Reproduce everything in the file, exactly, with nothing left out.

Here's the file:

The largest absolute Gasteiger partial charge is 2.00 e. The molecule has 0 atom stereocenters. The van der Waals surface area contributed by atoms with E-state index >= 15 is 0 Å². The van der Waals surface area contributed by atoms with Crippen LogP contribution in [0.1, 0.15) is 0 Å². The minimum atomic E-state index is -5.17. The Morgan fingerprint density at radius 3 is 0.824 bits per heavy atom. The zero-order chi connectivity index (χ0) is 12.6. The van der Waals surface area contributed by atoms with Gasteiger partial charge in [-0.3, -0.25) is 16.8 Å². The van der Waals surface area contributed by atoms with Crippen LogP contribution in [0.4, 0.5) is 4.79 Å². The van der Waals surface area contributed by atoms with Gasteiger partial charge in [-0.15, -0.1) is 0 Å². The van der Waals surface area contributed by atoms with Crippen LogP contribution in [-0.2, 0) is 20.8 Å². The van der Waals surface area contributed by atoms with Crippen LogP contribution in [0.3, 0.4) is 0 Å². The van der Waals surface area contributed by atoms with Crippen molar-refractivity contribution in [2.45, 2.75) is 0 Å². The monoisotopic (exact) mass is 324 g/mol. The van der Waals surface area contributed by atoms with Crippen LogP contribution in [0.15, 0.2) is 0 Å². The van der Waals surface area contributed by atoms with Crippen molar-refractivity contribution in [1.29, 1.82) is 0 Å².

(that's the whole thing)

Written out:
The largest absolute Gasteiger partial charge is 2.00 e. The molecule has 0 atom stereocenters. The van der Waals surface area contributed by atoms with E-state index >= 15 is 0 Å². The van der Waals surface area contributed by atoms with Crippen LogP contribution in [0.1, 0.15) is 0 Å². The minimum atomic E-state index is -5.17. The Morgan fingerprint density at radius 3 is 0.824 bits per heavy atom. The zero-order chi connectivity index (χ0) is 12.6. The van der Waals surface area contributed by atoms with Gasteiger partial charge in [-0.3, -0.25) is 16.8 Å². The van der Waals surface area contributed by atoms with Crippen LogP contribution in [0.4, 0.5) is 4.79 Å². The van der Waals surface area contributed by atoms with Gasteiger partial charge in [-0.15, -0.1) is 0 Å². The van der Waals surface area contributed by atoms with Crippen LogP contribution in [-0.2, 0) is 20.8 Å². The van der Waals surface area contributed by atoms with Crippen LogP contribution in [0.3, 0.4) is 0 Å². The van der Waals surface area contributed by atoms with Crippen molar-refractivity contribution in [2.45, 2.75) is 0 Å². The monoisotopic (exact) mass is 324 g/mol. The van der Waals surface area contributed by atoms with Crippen LogP contribution in [0.15, 0.2) is 0 Å². The van der Waals surface area contributed by atoms with Crippen molar-refractivity contribution in [1.29, 1.82) is 0 Å².